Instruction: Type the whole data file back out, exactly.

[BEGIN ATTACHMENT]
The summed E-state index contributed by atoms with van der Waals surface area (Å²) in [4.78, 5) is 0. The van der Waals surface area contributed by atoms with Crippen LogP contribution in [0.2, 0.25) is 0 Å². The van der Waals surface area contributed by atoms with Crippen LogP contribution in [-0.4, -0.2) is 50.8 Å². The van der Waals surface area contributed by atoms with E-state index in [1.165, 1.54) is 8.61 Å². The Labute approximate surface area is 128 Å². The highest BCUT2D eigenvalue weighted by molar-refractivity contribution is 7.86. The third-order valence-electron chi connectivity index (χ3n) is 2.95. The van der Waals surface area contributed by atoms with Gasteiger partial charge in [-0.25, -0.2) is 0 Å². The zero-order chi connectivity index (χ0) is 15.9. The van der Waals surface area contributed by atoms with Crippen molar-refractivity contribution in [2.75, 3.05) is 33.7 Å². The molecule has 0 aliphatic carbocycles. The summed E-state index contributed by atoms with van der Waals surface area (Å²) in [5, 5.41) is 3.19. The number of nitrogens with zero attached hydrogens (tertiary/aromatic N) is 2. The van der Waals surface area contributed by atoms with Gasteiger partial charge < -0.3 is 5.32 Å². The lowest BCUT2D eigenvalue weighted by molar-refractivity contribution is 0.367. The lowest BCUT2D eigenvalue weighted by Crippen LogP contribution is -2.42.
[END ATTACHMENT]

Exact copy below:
The summed E-state index contributed by atoms with van der Waals surface area (Å²) in [4.78, 5) is 0. The van der Waals surface area contributed by atoms with Crippen LogP contribution in [0.2, 0.25) is 0 Å². The van der Waals surface area contributed by atoms with Crippen LogP contribution in [-0.4, -0.2) is 50.8 Å². The van der Waals surface area contributed by atoms with E-state index in [1.165, 1.54) is 8.61 Å². The Labute approximate surface area is 128 Å². The highest BCUT2D eigenvalue weighted by molar-refractivity contribution is 7.86. The third-order valence-electron chi connectivity index (χ3n) is 2.95. The van der Waals surface area contributed by atoms with Gasteiger partial charge in [-0.25, -0.2) is 0 Å². The zero-order chi connectivity index (χ0) is 15.9. The van der Waals surface area contributed by atoms with Crippen molar-refractivity contribution in [2.75, 3.05) is 33.7 Å². The molecule has 0 aliphatic carbocycles. The summed E-state index contributed by atoms with van der Waals surface area (Å²) in [5, 5.41) is 3.19. The number of nitrogens with zero attached hydrogens (tertiary/aromatic N) is 2. The van der Waals surface area contributed by atoms with Gasteiger partial charge < -0.3 is 5.32 Å². The lowest BCUT2D eigenvalue weighted by molar-refractivity contribution is 0.367. The lowest BCUT2D eigenvalue weighted by Crippen LogP contribution is -2.42.